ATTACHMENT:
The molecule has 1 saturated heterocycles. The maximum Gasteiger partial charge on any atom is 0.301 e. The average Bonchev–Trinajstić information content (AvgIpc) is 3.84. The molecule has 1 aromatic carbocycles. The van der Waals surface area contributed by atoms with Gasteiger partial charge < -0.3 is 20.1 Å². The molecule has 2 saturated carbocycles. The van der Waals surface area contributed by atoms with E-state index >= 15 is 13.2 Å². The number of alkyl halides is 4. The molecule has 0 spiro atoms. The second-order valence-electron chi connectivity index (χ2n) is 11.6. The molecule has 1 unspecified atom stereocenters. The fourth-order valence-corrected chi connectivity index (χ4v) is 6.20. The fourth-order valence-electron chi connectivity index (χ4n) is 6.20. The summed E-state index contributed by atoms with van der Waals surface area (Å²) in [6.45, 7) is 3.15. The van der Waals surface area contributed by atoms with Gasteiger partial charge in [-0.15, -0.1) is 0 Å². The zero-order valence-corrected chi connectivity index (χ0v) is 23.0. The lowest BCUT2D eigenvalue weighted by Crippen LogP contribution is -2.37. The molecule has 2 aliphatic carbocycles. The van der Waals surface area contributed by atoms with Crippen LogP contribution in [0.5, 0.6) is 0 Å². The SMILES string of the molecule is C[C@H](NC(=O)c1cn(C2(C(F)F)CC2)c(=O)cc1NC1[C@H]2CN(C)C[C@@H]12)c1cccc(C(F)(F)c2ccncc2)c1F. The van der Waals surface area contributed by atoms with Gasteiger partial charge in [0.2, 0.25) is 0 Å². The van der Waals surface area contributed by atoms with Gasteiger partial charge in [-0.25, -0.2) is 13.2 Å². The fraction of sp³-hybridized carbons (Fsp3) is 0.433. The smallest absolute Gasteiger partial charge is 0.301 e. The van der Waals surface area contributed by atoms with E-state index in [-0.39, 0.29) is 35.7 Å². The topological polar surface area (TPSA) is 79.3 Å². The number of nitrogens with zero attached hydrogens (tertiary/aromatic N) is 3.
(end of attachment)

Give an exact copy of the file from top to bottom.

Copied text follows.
The molecule has 1 saturated heterocycles. The maximum Gasteiger partial charge on any atom is 0.301 e. The average Bonchev–Trinajstić information content (AvgIpc) is 3.84. The molecule has 1 aromatic carbocycles. The van der Waals surface area contributed by atoms with Gasteiger partial charge < -0.3 is 20.1 Å². The molecule has 2 saturated carbocycles. The van der Waals surface area contributed by atoms with E-state index >= 15 is 13.2 Å². The number of alkyl halides is 4. The molecule has 0 spiro atoms. The second-order valence-electron chi connectivity index (χ2n) is 11.6. The molecule has 1 unspecified atom stereocenters. The fourth-order valence-corrected chi connectivity index (χ4v) is 6.20. The fourth-order valence-electron chi connectivity index (χ4n) is 6.20. The summed E-state index contributed by atoms with van der Waals surface area (Å²) in [6.45, 7) is 3.15. The van der Waals surface area contributed by atoms with Gasteiger partial charge in [-0.15, -0.1) is 0 Å². The zero-order valence-corrected chi connectivity index (χ0v) is 23.0. The lowest BCUT2D eigenvalue weighted by Crippen LogP contribution is -2.37. The molecule has 2 aliphatic carbocycles. The van der Waals surface area contributed by atoms with Crippen LogP contribution in [0.5, 0.6) is 0 Å². The SMILES string of the molecule is C[C@H](NC(=O)c1cn(C2(C(F)F)CC2)c(=O)cc1NC1[C@H]2CN(C)C[C@@H]12)c1cccc(C(F)(F)c2ccncc2)c1F. The van der Waals surface area contributed by atoms with Gasteiger partial charge in [0.2, 0.25) is 0 Å². The van der Waals surface area contributed by atoms with Gasteiger partial charge in [-0.25, -0.2) is 13.2 Å². The fraction of sp³-hybridized carbons (Fsp3) is 0.433. The smallest absolute Gasteiger partial charge is 0.301 e. The van der Waals surface area contributed by atoms with E-state index in [-0.39, 0.29) is 35.7 Å². The topological polar surface area (TPSA) is 79.3 Å². The number of nitrogens with zero attached hydrogens (tertiary/aromatic N) is 3.